We might equivocate and say that it’s “only” Matthew who’s quoting Psalm 78, not Jesus. But what Matthew is saying about Psalm 78 is that it’s Jesus’ own reason for teaching in parables. The point of Psalm 78 in Matthew 13, then, is not simply that Jesus would teach like Asaph. It’s that Jesus would become the sum and substance of Israel’s parabolic history as Asaph rehearsed it in Psalm 78. That, Scripture says, is [arguably] the greatest reason Jesus taught His kingdom in parables—because Israel’s kingdom was itself a parable that pointed to Jesus. The new element Jesus introduces, of course, is how quietly His kingdom arrives—at night, in Bethlehem; and how small it appears—Jesus and the twelve; how long it takes to grow; how authority in his kingdom operates from the bottom up; and how hidden but effective its influence will be. Neither Jesus nor Matthew is simply just proof-texting for a heuristic. They are both authorizing a hermeneutic. Jesus’ parables show how He Himself brings Israel’s history to its true fulfillment, and how we not only can but should do the same thing from any other part of the OT witness (cf. Isa 65:17; Jer 23:7). Jesus’ parables show how He Himself brings Israel’s history to its true fulfillment Click To Tweet
But can this really be right? Surely we’re over-reaching. Are we really allowed to do this, even with OT passages that neither Jesus nor the apostles mention? It’s not a question of permission, but of obedience. Scripture teaches us how to interpret itself, and if Scripture cannot be broken, then neither can the apostolic hermeneutic that produced it.
Pastorally, if the apostles see the key of the OT as Christ, then to neglect that method in our preaching is to withhold the key of knowledge from our listeners (Lk 11:52). The biblical writers viewed all of “history…as built upon a certain pattern corresponding to God’s design for man…. [God’s] impact on human society reveals itself negatively as judgment upon human action, positively as power of renewal, or redemption. This twofold rhythm of that pattern of history finds characteristic expression in terms of death and resurrection…[The apostles] declared that in the ministry, death, and resurrection of Jesus Christ this act of absolute judgment and absolute redemption had taken place. This complex event therefore becomes the center from which the whole history of the people of God, both backwards and forwards in time, is to be understood, and ultimately the history of all mankind. This is the assumption which underlies the application of OT prophecy to the gospel facts” (110).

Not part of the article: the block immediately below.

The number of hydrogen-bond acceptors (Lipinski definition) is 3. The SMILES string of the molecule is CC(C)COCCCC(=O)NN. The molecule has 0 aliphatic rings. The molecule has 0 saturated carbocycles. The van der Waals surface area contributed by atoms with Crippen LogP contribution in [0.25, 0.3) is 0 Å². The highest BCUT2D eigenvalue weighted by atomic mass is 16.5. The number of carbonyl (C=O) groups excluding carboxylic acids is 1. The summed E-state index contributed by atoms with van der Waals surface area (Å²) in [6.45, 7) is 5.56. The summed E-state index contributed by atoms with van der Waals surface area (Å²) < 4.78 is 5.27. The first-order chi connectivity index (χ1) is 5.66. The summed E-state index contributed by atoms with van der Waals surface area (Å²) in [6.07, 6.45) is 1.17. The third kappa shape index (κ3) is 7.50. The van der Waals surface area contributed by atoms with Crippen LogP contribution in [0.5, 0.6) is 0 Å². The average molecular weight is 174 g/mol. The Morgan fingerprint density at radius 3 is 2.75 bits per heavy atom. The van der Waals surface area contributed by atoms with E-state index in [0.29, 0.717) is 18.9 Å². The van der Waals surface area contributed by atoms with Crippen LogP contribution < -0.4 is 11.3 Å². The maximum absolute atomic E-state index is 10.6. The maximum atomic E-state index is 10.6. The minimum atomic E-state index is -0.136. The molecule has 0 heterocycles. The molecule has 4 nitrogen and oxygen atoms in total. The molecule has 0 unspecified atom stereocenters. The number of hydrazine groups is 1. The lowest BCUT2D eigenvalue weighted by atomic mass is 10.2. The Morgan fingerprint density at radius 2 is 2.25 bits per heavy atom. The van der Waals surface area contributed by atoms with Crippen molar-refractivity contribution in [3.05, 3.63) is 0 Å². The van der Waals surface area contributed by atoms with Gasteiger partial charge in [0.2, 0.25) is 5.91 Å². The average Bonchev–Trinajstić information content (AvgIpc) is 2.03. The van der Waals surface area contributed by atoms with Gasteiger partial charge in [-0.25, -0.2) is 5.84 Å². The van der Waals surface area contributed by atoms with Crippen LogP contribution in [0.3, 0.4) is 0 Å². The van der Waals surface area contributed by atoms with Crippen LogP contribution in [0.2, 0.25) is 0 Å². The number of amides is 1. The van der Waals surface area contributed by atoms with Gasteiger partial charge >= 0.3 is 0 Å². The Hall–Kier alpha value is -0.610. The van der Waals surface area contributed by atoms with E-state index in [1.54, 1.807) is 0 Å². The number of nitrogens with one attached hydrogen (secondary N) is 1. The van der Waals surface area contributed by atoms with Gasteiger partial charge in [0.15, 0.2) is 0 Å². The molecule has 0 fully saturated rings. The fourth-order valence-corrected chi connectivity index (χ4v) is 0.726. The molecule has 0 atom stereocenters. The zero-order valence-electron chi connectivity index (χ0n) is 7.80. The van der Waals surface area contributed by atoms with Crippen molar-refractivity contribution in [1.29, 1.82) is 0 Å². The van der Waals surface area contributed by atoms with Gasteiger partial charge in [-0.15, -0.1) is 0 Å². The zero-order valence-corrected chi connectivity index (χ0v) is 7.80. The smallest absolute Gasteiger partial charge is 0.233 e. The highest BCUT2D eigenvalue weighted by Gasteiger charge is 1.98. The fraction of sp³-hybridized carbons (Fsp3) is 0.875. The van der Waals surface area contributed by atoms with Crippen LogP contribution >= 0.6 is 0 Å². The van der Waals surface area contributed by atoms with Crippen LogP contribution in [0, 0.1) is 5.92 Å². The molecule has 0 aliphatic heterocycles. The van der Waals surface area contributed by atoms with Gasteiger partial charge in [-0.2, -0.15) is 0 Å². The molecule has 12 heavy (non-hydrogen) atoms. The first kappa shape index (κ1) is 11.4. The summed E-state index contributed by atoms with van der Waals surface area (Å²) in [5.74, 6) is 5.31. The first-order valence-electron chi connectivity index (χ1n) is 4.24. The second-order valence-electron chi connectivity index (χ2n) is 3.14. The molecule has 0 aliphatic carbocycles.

If you are a Christian, then whether you’re a pastor or not, Jesus is shaping your personal sufferings in life and ministry on this same mold of his own exile and return, suffering and glory, death and resurrection. How else will you make sense of your own Christian sorrows apart from this arch-type of death and new life? Moises Silva put it well: “if we refuse to pattern our exegesis after that of the apostles, we are in practice denying the authoritative character of their scriptural interpretation—and to do so is to strike at the very heart of the Christian faith.” Besides, if Scripture itself doesn’t provide the pattern for our exegesis, then what in the world will?
 D.A. Carson draws hermeneutical conclusions: “Asaph claims to be explaining…earlier patterns in redemptive history; but in so doing, from a NT perspective he is also himself becoming a constituent element of the recorded redemptive history the NT explains. As such Psalm 78 becomes part of the ‘Law and Prophets’ that prophesy. If part of this sacred record interprets and brings new truth out of an earlier part, it establishes a pattern that looks to one who will interpret and bring new truth out of the whole. Jesus, Matthew claims, fulfills that role and is exercising it in his own parabolic teaching” (EBC, 8:323; but R.T. France disagrees, NICNT, 530 n.6).
 Patrick Fairbairn, Typology of Scripture (Grand Rapids: Kregel reprint, 1989), 1:20. He also argues that searching out typologies in addition to those specified by the NT authors needs no inspiration since Jesus expected the apostles to have figured it out before Pentecost in Lk 24, since Heb 5:11-14 rebukes the church at large for their ignorance of Melchizedek, and since the myriad examples that are mentioned “as selected merely on account of their suitableness to the immediate end in view [such] that they cannot fairly be regarded otherwise than as specimens of the class they belong to. And if so, they should rather have the effect of prompting further inquiry than of repressing it, since…they only exhibit practically the principles on which others…are to be discovered and explained” (1:21, 23).
 Dodd, 129-130. He goes on to speak of the apostolic hermeneutic as an “organic outgrowth or ripening of the original [OT] thought” (133).
 Quoted in G.K. Beale, ed. The Right Doctrine from the Wrong Text? (Grand Rapids: Baker, 1994), 404.